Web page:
Celebrities favor tousled, wavy haircuts for the nonchalant, I-woke-up-this-way vibe they create on the red carpet. But what we don’t see in paparazzi photographs is the army it took to create said waves. From haircut to blowout to curling iron to carefully applied product, the most coveted wavy hairstyles are often the most contrived.
Achieving perfect waves doesn’t have to be hard. It all comes down to your haircut. Too many layers can make the hair look too round and too voluminous (and in turn make it hard to manage), while none at all can make it appear boxy. The key is knowing what cut is right for this hair type—and then you, too, will have a red carpet-worthy style.
Mechanics of a Wavy Haircut
Cutting naturally wavy hair has its set of challenges. “The biggest concerns for women with this hair type are two-fold: don’t make my hair look like a mushroom and cut it in a way that makes it easy to style,” says Rene Sera, co-owner of New York City’s Space Salon. Layers are important to ward off a “mushroom” or “rounded” effect, but how they’re cut and where they’re placed can make or break your style.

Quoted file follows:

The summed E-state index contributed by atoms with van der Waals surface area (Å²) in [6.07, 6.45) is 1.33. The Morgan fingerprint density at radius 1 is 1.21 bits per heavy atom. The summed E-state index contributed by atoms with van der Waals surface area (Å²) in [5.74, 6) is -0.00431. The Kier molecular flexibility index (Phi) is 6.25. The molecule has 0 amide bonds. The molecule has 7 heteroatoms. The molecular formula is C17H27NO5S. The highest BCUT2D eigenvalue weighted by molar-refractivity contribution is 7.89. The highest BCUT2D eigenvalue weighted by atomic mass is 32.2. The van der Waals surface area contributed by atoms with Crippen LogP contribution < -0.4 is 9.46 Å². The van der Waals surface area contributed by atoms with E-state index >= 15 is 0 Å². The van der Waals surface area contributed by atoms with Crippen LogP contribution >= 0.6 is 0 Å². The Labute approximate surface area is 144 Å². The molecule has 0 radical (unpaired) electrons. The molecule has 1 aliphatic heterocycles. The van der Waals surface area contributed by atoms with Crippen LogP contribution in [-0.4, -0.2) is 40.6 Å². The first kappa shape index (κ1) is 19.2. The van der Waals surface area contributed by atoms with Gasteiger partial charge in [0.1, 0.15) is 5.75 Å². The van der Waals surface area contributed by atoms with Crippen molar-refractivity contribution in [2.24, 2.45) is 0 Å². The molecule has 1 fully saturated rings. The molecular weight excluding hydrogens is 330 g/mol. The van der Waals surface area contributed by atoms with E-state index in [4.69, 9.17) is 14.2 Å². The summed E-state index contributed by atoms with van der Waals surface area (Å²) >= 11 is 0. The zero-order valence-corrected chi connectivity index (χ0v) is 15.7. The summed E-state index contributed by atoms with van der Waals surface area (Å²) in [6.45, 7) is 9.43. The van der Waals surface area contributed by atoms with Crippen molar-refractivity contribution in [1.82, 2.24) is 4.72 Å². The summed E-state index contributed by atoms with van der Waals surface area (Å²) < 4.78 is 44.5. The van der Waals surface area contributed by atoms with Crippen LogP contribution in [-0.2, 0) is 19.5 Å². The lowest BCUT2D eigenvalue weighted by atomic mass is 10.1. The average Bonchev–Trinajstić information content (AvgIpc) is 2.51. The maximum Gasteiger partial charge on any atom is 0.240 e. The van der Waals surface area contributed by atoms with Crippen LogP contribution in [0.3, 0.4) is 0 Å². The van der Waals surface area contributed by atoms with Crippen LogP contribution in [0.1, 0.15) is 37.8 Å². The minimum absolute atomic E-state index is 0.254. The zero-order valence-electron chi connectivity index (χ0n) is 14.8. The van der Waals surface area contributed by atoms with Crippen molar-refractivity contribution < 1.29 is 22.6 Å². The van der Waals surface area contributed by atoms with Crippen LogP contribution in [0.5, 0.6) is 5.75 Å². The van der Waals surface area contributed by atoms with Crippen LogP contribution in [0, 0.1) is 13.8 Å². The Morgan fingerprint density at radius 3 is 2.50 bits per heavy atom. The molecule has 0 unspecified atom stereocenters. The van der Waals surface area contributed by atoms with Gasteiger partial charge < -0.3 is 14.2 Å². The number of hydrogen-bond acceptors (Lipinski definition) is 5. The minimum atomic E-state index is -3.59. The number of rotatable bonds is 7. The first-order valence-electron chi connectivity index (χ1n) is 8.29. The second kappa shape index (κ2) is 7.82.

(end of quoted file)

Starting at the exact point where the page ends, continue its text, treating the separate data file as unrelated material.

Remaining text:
When adding layers, your stylist needs to account for spring—they can’t be too short or too numerous. You also want to ensure they’re placed throughout the interior and exterior of the hair, which helps create that desired draping effect. The experts recommend cutting with scissors, while tools like razors should be used only to add softness and definition.
Haircuts for Long, Wavy Hair
For women with hair that falls way below the shoulders, your most flattering cut is long, graduated layers with a side-angled or sweeping bang. “Long layers on this length allow the wave to release itself and give swing and movement to the hair,” says Sera. A few face-framing pieces are also an option to keep the hair from crowding or even elongating your features.
Haircuts for Shoulder-Length, Wavy Hair
Like long hair, medium or shoulder length looks best with long layers. “The layers need to be cut throughout the interior of the hair and framed around the face,” says celebrity stylist Gina Bertolotti. When face-framing, layers should fall from the cheekbones to the collarbone. Avoid blunt or bob styles with this length, otherwise, adds Bertolotti, “The bottom gets too heavy and the hair will take on a triangular effect.”
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